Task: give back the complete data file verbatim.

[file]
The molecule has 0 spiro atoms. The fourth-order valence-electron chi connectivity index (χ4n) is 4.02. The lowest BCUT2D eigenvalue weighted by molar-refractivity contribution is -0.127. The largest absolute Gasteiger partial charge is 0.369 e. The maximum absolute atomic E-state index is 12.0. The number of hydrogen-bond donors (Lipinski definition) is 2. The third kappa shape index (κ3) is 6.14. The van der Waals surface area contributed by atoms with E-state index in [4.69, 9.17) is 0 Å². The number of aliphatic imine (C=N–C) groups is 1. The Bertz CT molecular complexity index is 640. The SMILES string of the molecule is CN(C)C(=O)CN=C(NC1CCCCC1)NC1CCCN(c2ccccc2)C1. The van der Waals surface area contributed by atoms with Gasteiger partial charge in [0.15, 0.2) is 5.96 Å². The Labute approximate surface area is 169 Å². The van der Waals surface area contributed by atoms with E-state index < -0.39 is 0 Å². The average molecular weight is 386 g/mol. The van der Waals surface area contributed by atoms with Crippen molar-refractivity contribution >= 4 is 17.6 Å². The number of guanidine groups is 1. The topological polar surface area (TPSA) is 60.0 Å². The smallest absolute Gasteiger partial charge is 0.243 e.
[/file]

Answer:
The molecule has 0 spiro atoms. The fourth-order valence-electron chi connectivity index (χ4n) is 4.02. The lowest BCUT2D eigenvalue weighted by molar-refractivity contribution is -0.127. The largest absolute Gasteiger partial charge is 0.369 e. The maximum absolute atomic E-state index is 12.0. The number of hydrogen-bond donors (Lipinski definition) is 2. The third kappa shape index (κ3) is 6.14. The van der Waals surface area contributed by atoms with E-state index in [4.69, 9.17) is 0 Å². The number of aliphatic imine (C=N–C) groups is 1. The Bertz CT molecular complexity index is 640. The SMILES string of the molecule is CN(C)C(=O)CN=C(NC1CCCCC1)NC1CCCN(c2ccccc2)C1. The van der Waals surface area contributed by atoms with Gasteiger partial charge in [0.15, 0.2) is 5.96 Å². The Labute approximate surface area is 169 Å². The van der Waals surface area contributed by atoms with E-state index < -0.39 is 0 Å². The average molecular weight is 386 g/mol. The van der Waals surface area contributed by atoms with Crippen molar-refractivity contribution >= 4 is 17.6 Å². The number of guanidine groups is 1. The topological polar surface area (TPSA) is 60.0 Å². The smallest absolute Gasteiger partial charge is 0.243 e.